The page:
“Adelie penguins depend on winter sea ice as a foraging platform,” Mr. Fraser says. “They can’t access prey very well without sea ice being present.”

As a result, gentoo and chinstrap penguins, subpolar species, have invaded what used to be a polar environment in the Palmer Station region, he says.

The primary range for gentoo and chinstrap penguins is to the north of Palmer Station. As temperatures have warmed in the Palmer Station region, the two ice-avoiding species have migrated from the north, he says.

While the population of chinstrap penguins has increased by about 300 percent and the number of gentoo penguins has increased by about 4,000 percent, Adelie penguins are going extinct in the area, he says.

The Adelie population isn’t the only one in the region that has been adversely affected. In the 1950s, there was a population of emperor penguins about 250 miles to the south of the Palmer Station region with about 350 breeding pairs, he says. When the population was surveyed in 2001, there were only nine pairs left.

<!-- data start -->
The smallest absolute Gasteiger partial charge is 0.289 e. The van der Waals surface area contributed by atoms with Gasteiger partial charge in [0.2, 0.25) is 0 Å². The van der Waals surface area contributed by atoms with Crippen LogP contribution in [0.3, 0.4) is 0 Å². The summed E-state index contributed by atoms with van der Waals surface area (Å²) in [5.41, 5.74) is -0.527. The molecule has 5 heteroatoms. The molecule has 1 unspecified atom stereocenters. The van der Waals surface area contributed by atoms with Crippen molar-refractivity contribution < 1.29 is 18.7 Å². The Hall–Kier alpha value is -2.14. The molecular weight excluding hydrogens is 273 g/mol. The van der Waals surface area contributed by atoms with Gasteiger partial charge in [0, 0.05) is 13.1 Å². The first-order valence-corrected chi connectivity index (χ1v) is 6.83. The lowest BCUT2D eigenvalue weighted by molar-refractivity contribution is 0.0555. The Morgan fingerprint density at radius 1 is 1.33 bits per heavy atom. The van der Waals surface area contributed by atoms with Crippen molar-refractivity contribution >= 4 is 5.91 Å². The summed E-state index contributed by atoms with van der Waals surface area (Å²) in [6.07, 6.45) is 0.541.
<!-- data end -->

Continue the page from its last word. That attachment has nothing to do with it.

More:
“I would expect now that the population is extinct,” Mr. Fraser says. “There would be a very low probability that there are any coming back.”

The climate warming in the West Antarctic Peninsula also has led to a large decline in krill in the Scotia Sea, which has caused a substantial decline in Adelie and chinstrap young penguins being able to survive into adulthood, says Wayne Trivelpiece, a wildlife biologist at the Antarctic Ecosystem Research Division of the Southwest Fisheries Science Center in La Jolla, Calif. He has a doctorate in behavioral ecology and zoology.

In the future, fisheries taking too much krill from the area could worsen the problem, he says.

“We are using penguins as a poster child for other animals that depend on krill,” Mr. Trivelpiece says. “They are an indicator species. As go the penguins, so would go the whales, the seals and other squid and fish. A lot of other animals rely on the kril species.”